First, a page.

Even 26-year-old billionaires have bad days. And the past month has seen quite a few of them for Mark Zuckerberg, chief executive officer of Facebook.
First there was the angry user backlash over the latest round of privacy settings. Then came news of Diaspora*, a proposed competing site, which is selling itself as "user-controlled and privacy-aware." And now there are allegations that he paid off former partners with a bogus settlement deal.
But perhaps most distressing for the Internet mogul must have been the leaking of the script for The Social Network, a $60-million movie based on Zuckerberg's early years as an undergrad hacker at Harvard University, on the Web.
Why would it be distressing for a young Internet visionary to be lionized in a big-budget Hollywood biopic? Because the script - which I managed to peruse this week - is unflattering at best and a public-relations disaster at worst for one of the world's most eminent supergeeks. It's also a fantastic read.
Zuckerberg is said to be distinctly unpleased. He reportedly cancelled his birthday celebration in the Caribbean last weekend in order to hold a series of emergency meetings in California to discuss how to rehabilitate Facebook's (and by extension his own) tarnished image. According to The Times of London, the software genius told colleagues that he wants to establish himself as "a good guy."
But it's hard to imagine how he's going to do that once The Social Network is given wide release this fall.
The film, currently in post-production, has an all-star creative team behind it. Written by West Wing creator Aaron Sorkin and directed by David Fincher, it stars Jesse Eisenberg ( The Squid and the Whale) as Zuckerberg. Like the much-anticipated sequel to Wall Street, it is at the vanguard of a new group of black comedy-dramas that wreak cinematic revenge on the digital and financial whiz kids of the past decade. Call it the I-hate-the-naughties genre.
Based on the book The Accidental Billionaires - The Founding of Facebook: A Tale of Sex, Money, Genius and Betrayal by Ben Mezrich, Sorkin's script purports to tell the inside story of the beginnings of Facebook and its spectacular rise from Harvard-undergrad networking tool to worldwide media phenomenon. Some of the material is already familiar Internet legend: How Zuckerberg conceived of an early version of the site by posting pictures of female classmates so that other students could rank their hotness (original, huh?). How his early backers, the handsome, rich, athletic Winklevoss twins, ended up suing the geeky, awkward, middle-class Zuckerberg and settling out of court for $65-million (U.S.) - the same deal that's now being disputed in appeal courts - before going on to compete for the U.S. Olympic rowing team. And, of course, how Zuckerberg cemented his image as the sophomore CEO by attending meetings in
tracksuits and shower sandals.
What is surprising is the way the script explodes the myth of the idealistic, pimply software geek writing code in his dorm room in an attempt, as Zuckerberg writes on his own FB profile, "to make the world a more open place by helping people connect and share." This is the utopian vision that Zuckerberg has peddled all along - a vision that stands in sharp contrast to the increasingly invasive practices of the site (i.e., new settings that automatically default to share all your personal information with the world - including advertisers). In the movie, Zuckerberg's character comes off as a grasping, driven, sexually frustrated borderline sociopath who would gladly sell his best friend for a chance to get into the right nightclub, his inspiration for Facebook driven less by the hope of financial success than by the urge to control his own social destiny. While in real life Zuckerberg wasn't invited to the party, online he invented the coolest party in town.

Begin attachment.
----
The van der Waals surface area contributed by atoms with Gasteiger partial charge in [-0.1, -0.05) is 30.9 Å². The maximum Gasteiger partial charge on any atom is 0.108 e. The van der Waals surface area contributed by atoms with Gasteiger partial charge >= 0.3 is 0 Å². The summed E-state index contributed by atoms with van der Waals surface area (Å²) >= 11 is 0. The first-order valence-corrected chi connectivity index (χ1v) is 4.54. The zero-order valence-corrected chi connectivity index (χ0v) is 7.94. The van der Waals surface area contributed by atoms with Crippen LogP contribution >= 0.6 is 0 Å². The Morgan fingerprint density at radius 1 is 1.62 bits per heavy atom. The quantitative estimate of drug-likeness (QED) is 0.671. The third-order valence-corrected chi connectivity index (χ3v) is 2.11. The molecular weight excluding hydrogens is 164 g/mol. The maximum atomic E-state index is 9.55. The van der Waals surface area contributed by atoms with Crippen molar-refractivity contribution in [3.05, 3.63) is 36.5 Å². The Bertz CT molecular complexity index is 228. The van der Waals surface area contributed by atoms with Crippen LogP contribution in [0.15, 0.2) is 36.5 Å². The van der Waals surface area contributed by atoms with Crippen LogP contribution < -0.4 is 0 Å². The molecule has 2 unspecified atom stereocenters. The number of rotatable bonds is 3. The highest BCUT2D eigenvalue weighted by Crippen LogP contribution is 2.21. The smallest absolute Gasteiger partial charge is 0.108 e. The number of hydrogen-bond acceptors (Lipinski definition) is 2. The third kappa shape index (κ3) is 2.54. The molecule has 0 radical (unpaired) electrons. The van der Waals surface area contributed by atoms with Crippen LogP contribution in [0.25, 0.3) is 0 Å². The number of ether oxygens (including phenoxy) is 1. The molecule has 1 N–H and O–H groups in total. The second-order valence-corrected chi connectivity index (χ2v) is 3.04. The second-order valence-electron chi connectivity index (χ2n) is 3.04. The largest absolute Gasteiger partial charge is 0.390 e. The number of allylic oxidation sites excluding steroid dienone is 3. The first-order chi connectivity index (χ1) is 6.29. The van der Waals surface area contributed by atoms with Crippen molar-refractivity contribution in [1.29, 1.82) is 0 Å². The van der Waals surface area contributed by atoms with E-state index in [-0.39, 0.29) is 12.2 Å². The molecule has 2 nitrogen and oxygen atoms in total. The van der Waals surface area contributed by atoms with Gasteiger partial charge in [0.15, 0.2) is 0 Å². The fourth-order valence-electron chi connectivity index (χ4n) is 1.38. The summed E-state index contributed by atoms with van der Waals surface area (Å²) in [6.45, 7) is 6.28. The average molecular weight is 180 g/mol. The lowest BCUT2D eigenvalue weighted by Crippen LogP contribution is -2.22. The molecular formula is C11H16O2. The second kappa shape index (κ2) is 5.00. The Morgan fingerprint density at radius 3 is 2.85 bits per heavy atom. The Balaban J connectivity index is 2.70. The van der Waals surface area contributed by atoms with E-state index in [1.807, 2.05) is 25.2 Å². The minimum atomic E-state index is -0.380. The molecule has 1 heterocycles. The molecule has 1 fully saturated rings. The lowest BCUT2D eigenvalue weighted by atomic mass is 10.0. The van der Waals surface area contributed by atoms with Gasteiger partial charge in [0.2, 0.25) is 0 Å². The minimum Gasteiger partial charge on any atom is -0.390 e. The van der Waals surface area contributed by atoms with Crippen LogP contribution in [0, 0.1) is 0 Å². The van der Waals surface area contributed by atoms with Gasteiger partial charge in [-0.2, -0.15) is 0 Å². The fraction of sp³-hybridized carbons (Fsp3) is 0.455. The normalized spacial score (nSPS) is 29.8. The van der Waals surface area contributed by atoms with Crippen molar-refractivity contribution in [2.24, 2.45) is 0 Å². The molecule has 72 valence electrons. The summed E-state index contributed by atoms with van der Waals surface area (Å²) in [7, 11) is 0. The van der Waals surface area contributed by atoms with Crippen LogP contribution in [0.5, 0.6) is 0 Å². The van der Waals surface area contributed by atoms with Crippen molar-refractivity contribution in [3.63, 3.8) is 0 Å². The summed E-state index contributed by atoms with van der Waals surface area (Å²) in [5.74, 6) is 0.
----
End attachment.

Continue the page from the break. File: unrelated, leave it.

I know what you're thinking. Stop the presses. Geek seeks social revenge through trappings of success. But there's more to be gleaned from The Social Network than a gossipy back story of the digital generation's answer to Bill Gates. Zuckerberg's dramatized misanthropy only makes him more enigmatic. What delicious irony that the wunderkind who connected hundreds of millions of people online has difficulty connecting with people himself. As his co-founder marvels in the script after finding out Zuckerberg has betrayed him, "I was your only friend. You had one friend."
The movie, which clearly takes liberty with historical details, is presumably relying on the fact that Zuckerberg is a public figure and won't have a case for libel. How else to explain the brazen use of real names and regurgitated conversations that couldn't possibly be confirmed by either the author of the book or Sorkin? (While successful and entertaining, Mezrich's non-fiction work has come under attack in the past for being less than accurate.) However, it's no secret that Zuckerberg can be a twerp. Watching his 2008 interview on 60 Minutes, he is awkward and sarcastic, appearing self-conscious on camera. When the interviewer warmly compares him to Google founders Larry Page and Sergey Brin, he stares at her, face devoid of emotion, eyes blank, until she breaks the silence by asking him what's wrong. "Is that supposed to be a question?" he asks in a monotone punctuated, finally, by a cruel little smirk. If this moment is anything to go by, Sorkin has captured his character completely.
Perhaps what is most interesting about the recent Facebook/Zuckerberg backlash is the revelation that geeks can be bad guys, too. Google might do its best to not be evil, but that doesn't make it any less monolithic and insidious. Gates might run a charitable foundation, but he's still the master of the universe. Power corrupts and, in Zuckerberg's case, it may not have had very far to go.
I wonder if his "friends" - all 524,132 of them - will "like" the movie?